The best theme park stunt shows have left their biggest spectacles for the very end. “Waterworld” at Universal Studios Hollywood is a prime example, leaving audiences amazed by its final stunt of a seaplane crashing into the water. 

“Bourne” lacks that kind of “wow” moment to close the show. Its finishing sequence isn’t bad by any stretch, but all of its effects — an actor hanging from a wire, vehicles looking like they’re racing at high speeds when it’s the screens providing the real movement — had already been used by this point in the show, which somewhat dulls their impact on the audience. 

The show’s final scene (Universal)

Of course, the theater itself limits the scale of the Bourne show’s finale. I’m not suggesting that I walked away disappointed because a plane didn’t crash in front of me. But having only a good, not great, finale, is enough to keep “Bourne” from being the best theme park stunt show in the U.S. 

The other limitation is the franchise itself. The “Bourne” films may have grossed $1.5 billion worldwide, but its most successful entry (“The Bourne Ultimatum”) came out 14 years ago and its “Treadstone” spinoff TV series lasted only one season. It’s no one’s idea of a hot property.

That doesn’t mean the show can’t be a success; just look at the acclaim for aforementioned “Waterworld” stunt show , despite being based on one of the biggest box office flops ever. Still, I can’t help but wonder why this stunt show tech wasn’t saved for a more relevant franchise.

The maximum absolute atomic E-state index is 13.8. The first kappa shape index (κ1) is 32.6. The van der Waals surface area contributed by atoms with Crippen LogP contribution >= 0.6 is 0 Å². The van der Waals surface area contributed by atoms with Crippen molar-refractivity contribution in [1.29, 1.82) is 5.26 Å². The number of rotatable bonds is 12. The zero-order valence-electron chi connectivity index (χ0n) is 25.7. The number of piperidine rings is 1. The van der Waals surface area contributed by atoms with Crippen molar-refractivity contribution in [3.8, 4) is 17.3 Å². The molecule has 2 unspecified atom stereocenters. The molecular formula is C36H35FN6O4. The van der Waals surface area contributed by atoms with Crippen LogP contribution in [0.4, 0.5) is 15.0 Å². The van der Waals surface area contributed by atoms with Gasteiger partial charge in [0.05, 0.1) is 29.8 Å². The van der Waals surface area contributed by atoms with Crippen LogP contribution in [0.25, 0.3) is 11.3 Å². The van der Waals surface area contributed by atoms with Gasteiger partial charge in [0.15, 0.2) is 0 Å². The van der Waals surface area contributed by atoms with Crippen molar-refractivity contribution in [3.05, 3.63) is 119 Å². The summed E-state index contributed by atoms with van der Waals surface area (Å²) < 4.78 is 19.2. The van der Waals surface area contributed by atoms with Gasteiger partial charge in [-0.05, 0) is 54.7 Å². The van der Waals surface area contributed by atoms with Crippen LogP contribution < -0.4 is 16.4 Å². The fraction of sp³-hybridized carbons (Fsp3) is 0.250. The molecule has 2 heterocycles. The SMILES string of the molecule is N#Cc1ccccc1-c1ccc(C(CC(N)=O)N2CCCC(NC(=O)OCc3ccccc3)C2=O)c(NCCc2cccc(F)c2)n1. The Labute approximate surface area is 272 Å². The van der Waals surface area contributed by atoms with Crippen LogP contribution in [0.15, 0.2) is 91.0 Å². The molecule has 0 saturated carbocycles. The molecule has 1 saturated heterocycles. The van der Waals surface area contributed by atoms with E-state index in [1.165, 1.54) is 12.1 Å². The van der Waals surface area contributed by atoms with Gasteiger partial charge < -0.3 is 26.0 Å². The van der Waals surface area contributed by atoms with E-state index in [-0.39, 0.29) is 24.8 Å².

Beyond the show 

When judging any theme park attraction, it’s important to look outside the attraction itself to answer two important questions. 

The first is how does it bolster the park’s lineup? Universal Orlando Resort had lacked a stunt show since “Sindbad” closed, so “Bourne” fills an obvious gap. The only complaint here is that Islands of Adventures has been left without major live entertainment, while Universal Studios Florida sports three regular stage shows with “Bourne,” “Animal Actors,” and the “Horror Make-Up Show.” 

None of these, “Bourne” included, are headliner attractions of the park, and that’s perfectly fine. Not everything can and should be an E-ticket, to borrow Disney’s old verbiage for the biggest rides and experiences at its theme park. Stage shows offer some much-needed variety, especially in the case of Universal Studios Florida, which is still overloaded with screen-heavy motion simulator rides. 

The show’s entrance (Theme Park Tribune)

The second question is for any attraction that requires another to close: Is the new experience better than what it replaced? 

Terminator 2: 3-D was a marvel for its era. Not only was it a 12-minute, $24 million mini-sequel, but it was actually directed by James Cameron, used the movie’s main cast, and made a great theme park attraction for Universal, seamlessly blending together film and physical elements. 

Beloved as it was, the 1996 show looked dated by the time it closed in 2017, surely hastened by the franchise’s inability to produce a decent sequel and the struggles over its rights. “Bourne Stuntacular” is unquestionably an improvement on its predecessor in almost every way — better stunts, better technology, and a bigger production overall. It only falls short when it comes to long-term reverence for the underlying intellectual property.

Whatever the future may bring for the “Bourne” franchise itself, its theme park stunt show is good enough to succeed on its own merits. 

Grade: B+

DISCLOSURE: This review is based on my own opinion and perspective. I paid for my own park tickets. Universal did not grant me any special access to the park or to “The Bourne Stuntacular” to conduct this review.